The fourth graders have been busy creating a scene of beauty from a hot air balloon. We practiced drawing the shape that is full and round like a sphere or egg and has a narrower opening for the air to fuel the flight. I am always amazed at comparisons students will think of in discussions while we plan projects and today was just a good example of that. One student compared the balloon's form to a persons head and neck. I'd have to agree, they do have the same form. And if that helps someone think of a way to draw that form, all the better.
Here are some preliminary sketches they made to help know how to compose the scene on the final paper:
On the next day of class most students were
ready to start composing on the final paper. Surprise! We used embossed paper towels for a new and different texture. They drew out the balloon first and then the landscape scenery. This way if the
passenger basket hung below the scene it would be overlapping the landforms. From here on out it was a challenge to the artists to set up contrasts of smooth and bumpy textures. We found art media that allowed the texture of the paper towel to show. Markers, especially ones that were slightly dry were perfect in the sky for this effect. So were regular oil crayons when used with little pressure. Often the older unwrapped ones were perfect for rubbing lightly across the surface and they picked up the textures of the paper nicely.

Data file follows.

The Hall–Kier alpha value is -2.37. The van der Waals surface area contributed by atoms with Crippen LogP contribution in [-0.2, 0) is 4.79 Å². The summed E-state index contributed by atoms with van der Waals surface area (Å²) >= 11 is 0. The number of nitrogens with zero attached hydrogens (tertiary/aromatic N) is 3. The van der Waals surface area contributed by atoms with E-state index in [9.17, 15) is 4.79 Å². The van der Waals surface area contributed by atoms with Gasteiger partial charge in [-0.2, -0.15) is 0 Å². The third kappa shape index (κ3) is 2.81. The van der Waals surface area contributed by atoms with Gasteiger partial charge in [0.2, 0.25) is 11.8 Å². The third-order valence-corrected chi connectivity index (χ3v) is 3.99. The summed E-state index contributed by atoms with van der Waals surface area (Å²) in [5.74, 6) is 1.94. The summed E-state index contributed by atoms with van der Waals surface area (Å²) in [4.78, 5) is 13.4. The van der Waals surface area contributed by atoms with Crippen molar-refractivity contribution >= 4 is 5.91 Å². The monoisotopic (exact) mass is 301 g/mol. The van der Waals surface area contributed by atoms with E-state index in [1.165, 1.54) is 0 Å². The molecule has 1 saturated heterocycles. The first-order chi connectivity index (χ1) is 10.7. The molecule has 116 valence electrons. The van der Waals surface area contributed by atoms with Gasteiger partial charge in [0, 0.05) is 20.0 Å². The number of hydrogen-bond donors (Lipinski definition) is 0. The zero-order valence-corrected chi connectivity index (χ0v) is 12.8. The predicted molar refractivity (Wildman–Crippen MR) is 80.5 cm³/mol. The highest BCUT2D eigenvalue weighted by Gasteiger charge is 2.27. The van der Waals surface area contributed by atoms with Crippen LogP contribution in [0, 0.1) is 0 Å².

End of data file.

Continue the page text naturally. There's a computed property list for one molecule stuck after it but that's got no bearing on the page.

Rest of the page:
Peter gr 4
When it was time to do the smooth fabric of the balloon I introduced the oil crayons that are water soluble. My favorite brand is made by Portfolio. They are so creamy and smooth and they blend so easily with a fine mist of water from a plastic spray bottle.
The paper towel was a bit fragile when wet, but the children were careful not to over work the project at this stage. We used an old piece of 12x18 construction paper as a placemat to absorb extra ink and water. In fact, we had more problems with the paper clips when the works were in storage. The clips caused more rips than the damp paper. Once the paper dried it was easily patched from the backside using a small piece of paper towel and gluestick.
I mounted everyone's work on a 12x12 square of colored cardstock. Today we had a showing of finished pieces in the artroom and those that were nearly done had additional time to get finished up. I read from an art book while the early finishers sketched and others helped themselves to the Portfolio oil crayons to put on the final touches to the balloons.
This was a new project this year and I am glad we tried it. I am now inspired to create a different lesson for my other grades so they could experience the paper towel as a painting surface.
If you'd like to view more of this series on hot air balloons, this link will take you to the artsonia website where we have exhibited all the 4th graders balloon and landscape compositions.